What’s your favourite meal? A. For competition – Pasta B. Outside competition – Indian food, particularly Chicken tikka Masala

Who is your sporting ‘hero’? (athletics or other) A. Irish – John Treacy for his sheer mental toughness. *That* finish against Ovett is my favourite finish of all time. Treacy put a cocky Steve Ovett in his place. B. International – Jim Alder – One of the most resilient people I have ever met and very fortunate to be coached by him at Morpeth. His father died in the WWII, mother died of tuberculosis, lived in multiple foster homes, moved to Newcastle and bullied in school for having a Scottish accent. He won Commonwealth Gold in the Marathon in Jamaica and European Bronze in Athens ’69.

What’s your favourite…? A. Film – Bohemian Rhapsody B. Album – Definitely Maybe by Oasis (I was born the day after it was released) C. Book – Please Don’t Go by John Hartson

What’s your favourite holiday destination? Sicily and Ghana What’s your favourite hobby / activity outside athletics? Socialising, going to the cinema, playing guitar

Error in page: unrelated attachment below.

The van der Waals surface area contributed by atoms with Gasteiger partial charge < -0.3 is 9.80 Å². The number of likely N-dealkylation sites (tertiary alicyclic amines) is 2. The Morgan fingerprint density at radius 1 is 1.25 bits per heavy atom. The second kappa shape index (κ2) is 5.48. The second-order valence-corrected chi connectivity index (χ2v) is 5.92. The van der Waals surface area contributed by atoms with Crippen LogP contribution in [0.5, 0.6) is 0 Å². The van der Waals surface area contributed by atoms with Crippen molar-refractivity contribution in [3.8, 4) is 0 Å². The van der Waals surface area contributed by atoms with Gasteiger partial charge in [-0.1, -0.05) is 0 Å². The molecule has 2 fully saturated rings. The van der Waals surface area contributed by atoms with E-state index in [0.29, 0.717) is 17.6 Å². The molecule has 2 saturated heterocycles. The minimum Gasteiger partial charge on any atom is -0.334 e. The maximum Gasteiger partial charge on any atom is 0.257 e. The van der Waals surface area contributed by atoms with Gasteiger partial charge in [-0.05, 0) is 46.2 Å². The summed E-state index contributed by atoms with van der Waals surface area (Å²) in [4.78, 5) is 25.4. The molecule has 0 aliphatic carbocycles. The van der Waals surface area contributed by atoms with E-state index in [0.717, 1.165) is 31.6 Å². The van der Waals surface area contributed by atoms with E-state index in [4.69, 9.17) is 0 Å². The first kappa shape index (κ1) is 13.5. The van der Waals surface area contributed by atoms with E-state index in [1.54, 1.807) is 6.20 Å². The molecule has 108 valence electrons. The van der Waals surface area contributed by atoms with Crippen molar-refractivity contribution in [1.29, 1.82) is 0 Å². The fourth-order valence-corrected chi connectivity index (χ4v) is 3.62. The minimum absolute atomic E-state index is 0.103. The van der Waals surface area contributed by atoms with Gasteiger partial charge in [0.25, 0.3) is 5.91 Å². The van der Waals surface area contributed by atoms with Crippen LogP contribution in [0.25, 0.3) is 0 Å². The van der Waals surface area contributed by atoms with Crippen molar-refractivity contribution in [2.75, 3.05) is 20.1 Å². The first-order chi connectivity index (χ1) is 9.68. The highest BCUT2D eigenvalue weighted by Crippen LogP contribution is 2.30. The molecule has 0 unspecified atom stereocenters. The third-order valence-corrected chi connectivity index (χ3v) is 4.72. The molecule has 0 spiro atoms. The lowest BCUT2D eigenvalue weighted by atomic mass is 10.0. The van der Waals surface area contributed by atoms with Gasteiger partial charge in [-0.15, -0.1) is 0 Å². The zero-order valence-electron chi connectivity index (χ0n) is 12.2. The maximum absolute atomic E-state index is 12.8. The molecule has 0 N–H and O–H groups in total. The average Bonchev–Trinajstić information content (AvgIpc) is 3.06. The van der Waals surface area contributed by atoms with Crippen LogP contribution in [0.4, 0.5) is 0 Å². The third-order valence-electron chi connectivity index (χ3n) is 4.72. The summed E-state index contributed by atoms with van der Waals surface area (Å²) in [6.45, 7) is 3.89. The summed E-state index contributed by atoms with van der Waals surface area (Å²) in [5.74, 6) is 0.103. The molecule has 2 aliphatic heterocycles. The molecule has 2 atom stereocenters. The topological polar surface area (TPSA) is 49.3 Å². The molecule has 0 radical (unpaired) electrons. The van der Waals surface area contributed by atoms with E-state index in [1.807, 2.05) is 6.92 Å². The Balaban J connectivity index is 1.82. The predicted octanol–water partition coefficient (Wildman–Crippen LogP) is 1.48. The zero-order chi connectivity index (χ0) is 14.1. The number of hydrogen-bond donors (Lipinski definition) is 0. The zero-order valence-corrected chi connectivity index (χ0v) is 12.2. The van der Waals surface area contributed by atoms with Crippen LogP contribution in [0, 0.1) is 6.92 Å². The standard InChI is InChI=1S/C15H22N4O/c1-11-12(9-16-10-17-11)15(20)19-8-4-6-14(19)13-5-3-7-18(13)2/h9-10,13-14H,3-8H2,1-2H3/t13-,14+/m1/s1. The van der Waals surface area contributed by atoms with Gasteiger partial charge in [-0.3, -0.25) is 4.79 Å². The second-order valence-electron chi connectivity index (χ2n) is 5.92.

If you were Seb Coe what changes would you implement to improve our sport? I would ban athletes who dope for life. They get away with murder! I would televise more athletics competitions, XC as an Olympic event and athletes who run for an adoptive country should only be allowed if they have been a resident in the country for 3 years.

How would your non-athlete friends describe you? (in 3 words) Nice, quiet and modest What is your next running / athletics goal? (whenever normality returns!) My next goal is to have a good cross country season to build the strength and stamina for the track.

How are you motivating yourself to continue training at these difficult times? I have decided to have a break from sessions and am running for enjoyment. It’s important to be kind to the mind and body during this time. I will start focusing on competition when the storm passes.

Exiles Liam & Jayme Rossiter at BUC XC 2020